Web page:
Completed Quilt#2 in my 19th century wood engraving print series! 7” x10” The original print dated 1883, is 3.5”x5” and the image is from periodpaper.com.
The monument shown is, I believe, Pali Darwaza or the ‘first gate’, at Rajgad ” king of all forts “, near Pune, in Maharashtra, India. Rajgad, known as the unconquerable fort, has a history going back to at least the 15th century, but is best known because of its association with the great Shivaji, whose capital it was for over 26 years! Interestingly, this is a reverse image of the original monument, possibly because the original engraving on wood was correct, but when printed on paper, it got reversed. Look at this picture, from Wikipedia, taken from above, would you agree?
Here is the reverse of my quilt, picture taken before I quilted the background.
I photoshopped the original picture to reduce the contrast and gave it an antique paper finish, before printing it on A4 size printer ready fabric sheet.
Tha sandwich was made with thin poly-batting and free-motion quilted with YLI Softouch ( black) and variegated Gutermann (sand) on Hasina, my Husqvarna Viking Topaz 20. I wanted to clarify that is not first thread painted and then quilted. Finished the edges with a simple zigzag ( which makes it eady to frame under glass, in case the recipient decides to) and a corner curled in to give it a dog-eared look! Here is a close-up!
Can you guess that you are going to see more of these thread sketches here?
One thing that has always entranced me is the illustrations of buildings and places from the India of the nineteenth century. As the British travelled across this vast and fascinating land that they had recently colonised, they made a record of its diverse flora and fauna, its people and its rich architectural heritage. An artist usually travelled with the demographer/geographer/biologist/historian and the final document presented to the world was beautifully illustrated …such intricate drawings, with the minutest details!
Ever since I learnt to sketch with India ink on paper, I wanted to be able to draw like that! (One had those nib pens, that you dipped in bottles of ink and you controlled the width of the stroke by the angle of the nib and the pressure applied!) I never got around to it, but you can see some of my drawings from those days, about 40 years ago, here.
When I started quilting, I wondered if I could replicate those ink drawings with thread. I finally got around to trying it a few days back!
I would start with something not too complicated, I decided. This seemed a good candidate!
I reduced the contrast and brightened the image, till I had an outline of the basic shapes monuments and trees. I then changed the image size to 8″ x 10″ and printed it on printer- ready fabric. Added a 2.5″ wide mitred border in black and prepared the quilt sandwich with thin poly batting.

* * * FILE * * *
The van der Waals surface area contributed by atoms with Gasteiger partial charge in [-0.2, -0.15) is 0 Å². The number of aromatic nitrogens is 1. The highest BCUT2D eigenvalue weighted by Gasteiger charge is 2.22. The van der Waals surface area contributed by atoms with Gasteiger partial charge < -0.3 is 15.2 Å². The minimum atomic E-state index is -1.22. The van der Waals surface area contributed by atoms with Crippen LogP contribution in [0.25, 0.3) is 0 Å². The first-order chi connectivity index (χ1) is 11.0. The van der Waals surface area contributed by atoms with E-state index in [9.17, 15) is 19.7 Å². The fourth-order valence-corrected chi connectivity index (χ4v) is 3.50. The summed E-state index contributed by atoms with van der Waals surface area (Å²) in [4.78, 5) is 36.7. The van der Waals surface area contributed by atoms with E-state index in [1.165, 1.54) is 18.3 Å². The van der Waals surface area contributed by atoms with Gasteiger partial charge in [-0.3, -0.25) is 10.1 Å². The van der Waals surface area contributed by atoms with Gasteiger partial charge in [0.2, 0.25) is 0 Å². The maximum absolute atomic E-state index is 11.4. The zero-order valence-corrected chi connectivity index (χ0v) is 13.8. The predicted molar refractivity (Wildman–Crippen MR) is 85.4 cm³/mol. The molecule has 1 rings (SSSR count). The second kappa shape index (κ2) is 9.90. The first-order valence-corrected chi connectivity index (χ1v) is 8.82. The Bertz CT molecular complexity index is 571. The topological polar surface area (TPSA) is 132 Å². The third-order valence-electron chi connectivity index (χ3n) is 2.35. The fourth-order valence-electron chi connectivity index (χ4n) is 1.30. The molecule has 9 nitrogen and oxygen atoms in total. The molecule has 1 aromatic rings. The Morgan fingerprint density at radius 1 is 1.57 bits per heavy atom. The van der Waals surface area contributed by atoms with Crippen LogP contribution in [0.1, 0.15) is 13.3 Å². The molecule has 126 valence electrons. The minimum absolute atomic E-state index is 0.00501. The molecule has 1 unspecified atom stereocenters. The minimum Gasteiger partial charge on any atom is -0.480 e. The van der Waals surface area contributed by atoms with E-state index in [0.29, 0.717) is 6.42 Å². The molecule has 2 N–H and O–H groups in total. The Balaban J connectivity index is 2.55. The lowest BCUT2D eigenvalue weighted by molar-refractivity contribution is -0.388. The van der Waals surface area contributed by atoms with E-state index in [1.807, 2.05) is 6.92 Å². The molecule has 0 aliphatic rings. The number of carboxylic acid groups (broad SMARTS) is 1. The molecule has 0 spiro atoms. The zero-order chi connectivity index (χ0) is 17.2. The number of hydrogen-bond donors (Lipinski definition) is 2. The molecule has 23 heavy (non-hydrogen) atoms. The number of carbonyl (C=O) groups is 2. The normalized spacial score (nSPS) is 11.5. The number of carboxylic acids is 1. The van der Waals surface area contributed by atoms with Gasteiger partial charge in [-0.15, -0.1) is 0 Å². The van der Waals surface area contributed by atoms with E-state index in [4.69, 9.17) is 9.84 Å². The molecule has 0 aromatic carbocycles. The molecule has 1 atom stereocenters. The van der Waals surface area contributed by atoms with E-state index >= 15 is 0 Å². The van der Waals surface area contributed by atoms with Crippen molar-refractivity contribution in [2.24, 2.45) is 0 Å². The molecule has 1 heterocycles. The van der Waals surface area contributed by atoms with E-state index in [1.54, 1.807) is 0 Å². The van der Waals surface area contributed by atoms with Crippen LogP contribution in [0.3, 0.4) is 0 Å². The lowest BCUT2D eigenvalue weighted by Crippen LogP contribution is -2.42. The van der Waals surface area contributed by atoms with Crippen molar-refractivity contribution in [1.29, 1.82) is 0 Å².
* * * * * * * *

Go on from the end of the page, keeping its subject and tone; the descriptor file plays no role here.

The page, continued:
It was free motion quilted on Hasina, my Topaz 20 ( embroidery needle size 70) using YLI Softtouch thread.
Here are some pictures showing the progress of the quilting!
I wondered how it would look if I coloured it lightly, but was scared to ruin it. Then I had a brilliant idea! I flipped the quilt over, and tinted some areas of the back of the quilt with Inktense colour pencils! And added the border with some fancy stitches.
When I flipped it over, I loved the back as much as I liked the front! Or perhaps more!
Now began my search for the monument that had been the inspiration for the wood engraving.
The legend read, ‘Tchatri at Tintoui in Bheel Country’ and I presumed that these would be the chhatris ( pavilions or canopies built over a place where a member of a royal family was cremated) near Udaipur in Rajasthan. The Bheels a proud, warrior tribe have long inhabited the forests near Udaipur. But I wondered about Tintoui.
A search on google maps took me to Tintoi in Gujarat, South of Udaipur, presumably also ‘Bheel Country’ – you can see how the hill forest to the West of Udaipur continued southward to the North of Tintoi.
Now to hunt for a chhatri near/ in Tintoi! Is it possible that Tintoi, now a small village, was earlier the name of a much larger surrounding area? Further research revealed that Sabarkantha District in which Tintoi Village was located also had ancient monuments in a forest area, called the Polo Forest! From there it was easy!
Not only was I on the right track, I also found my pair of chhatris, sadly much worse for wear over the last 140 odd years! But totally recognisable, including the tree with its slanting trunk! The website of Gujrat Tourism provided me the best picture of my chhatris! !But…the chhatris seem to be ‘flipped horizontal’ or a mirror image of the wood engraving! How was that possible? Then it struck me. The original engraving was true to the monument, but when it was printed on paper, a mirror image was created! Check the back of my quilt!
Isn’t that amazing!?
You can imagine how delighted I was. The Polo Forest is definitely on my bucket list of places to visit now!
I leave you with this image of my finished mini quilt. But I will be back soon with another thread sketch, for this is addictive, I tell you!